Death Penalty

5 alarming facts about executions in Saudi Arabia

By November 29, 2017 No Comments

Saudi Arabia has been one of the five top executing countries in the world for more than a decade. So far this year, the Saudi authorities have put more than 100 people to death. Last year they killed 154 people. The year before that, 157 people.

Here are 5 incredible facts about one of the world’s most prolific executors:

1. In 2015 Saudi Arabia advertised for 8 new executioners to cope with the rise in executions.

The advert specified no special qualifications and described the main role as “executing a judgment of death.” Performing amputations on those convicted of lesser offences was also part of the role. That year, the authorities executed 157 people.

2. Saudi Arabia’s main method of execution is beheading with a sword.

Some reports suggest that executions can be carried out by ‘crucifixion’, which involves beheading and public display of the body on a cross.

3. In January 2016, the Saudi authorities carried out a mass execution.

The Saudi authorities killed 47 people in just one day. Among them were at least four juveniles, including Ali al-Ribh, who was arrested at his school, tortured into a false ‘confession’ to protest-related charges, and beheaded. His body was nevea returned to his family for burial.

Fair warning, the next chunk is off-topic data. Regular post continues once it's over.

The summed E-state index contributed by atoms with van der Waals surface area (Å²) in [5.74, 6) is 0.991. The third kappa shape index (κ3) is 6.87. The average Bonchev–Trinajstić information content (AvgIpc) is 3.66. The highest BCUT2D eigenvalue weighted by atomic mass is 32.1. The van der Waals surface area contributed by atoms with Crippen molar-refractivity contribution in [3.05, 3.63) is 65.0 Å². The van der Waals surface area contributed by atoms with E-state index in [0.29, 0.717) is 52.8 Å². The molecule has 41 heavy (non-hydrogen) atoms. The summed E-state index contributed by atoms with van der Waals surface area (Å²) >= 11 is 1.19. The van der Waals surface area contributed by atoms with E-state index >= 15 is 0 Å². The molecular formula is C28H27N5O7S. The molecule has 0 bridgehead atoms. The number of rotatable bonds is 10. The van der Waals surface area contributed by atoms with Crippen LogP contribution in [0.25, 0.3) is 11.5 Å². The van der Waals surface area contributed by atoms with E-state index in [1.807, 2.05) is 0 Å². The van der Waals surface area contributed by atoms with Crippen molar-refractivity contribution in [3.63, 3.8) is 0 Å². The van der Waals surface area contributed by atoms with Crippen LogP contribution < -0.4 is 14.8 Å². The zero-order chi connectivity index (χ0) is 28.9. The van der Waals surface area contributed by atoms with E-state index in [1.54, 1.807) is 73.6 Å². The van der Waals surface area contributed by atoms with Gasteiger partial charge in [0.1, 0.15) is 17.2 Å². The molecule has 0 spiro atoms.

Ali al-Nimr, just 17 when sentenced to death by beheading. He was accused of participation in an illegal demonstration and other offences such as “explaining how to give first aid to protesters”

4. Executions are either carried out in complete secrecy or in public.

One of the locations in Riyadh for executions is known locally as “Chop-Chop Square.”

5. The death penalty in Saudi Arabia is regularly imposed for offences including attendance at political protests.

The Kingdom retains the death penalty for non-lethal ‘crimes’ like adultery, drug offences and sorcery. In 2015, a Palestinian poet was sentenced to death for apostasy for publishing a book of poetry.


TAKE ACTION

Saudi Arabia has sentenced fourteen peaceful protesters – including a young disabled man and two juveniles – to death.

Saudi Arabia claims to be modernising and reforming under its Vision 2030 programme. But any vision of the future, however grand, is fundamentally undermined by continuing to execute peaceful protesters and children. If Saudi Arabia is to have a bright future, these young men must be alive to see it.

Can you sign our petition to President Trump, who has made close ties with Saudi Arabia a priority for his Presidency, and ask him to condemns these unlawful executions?

Sign the petition

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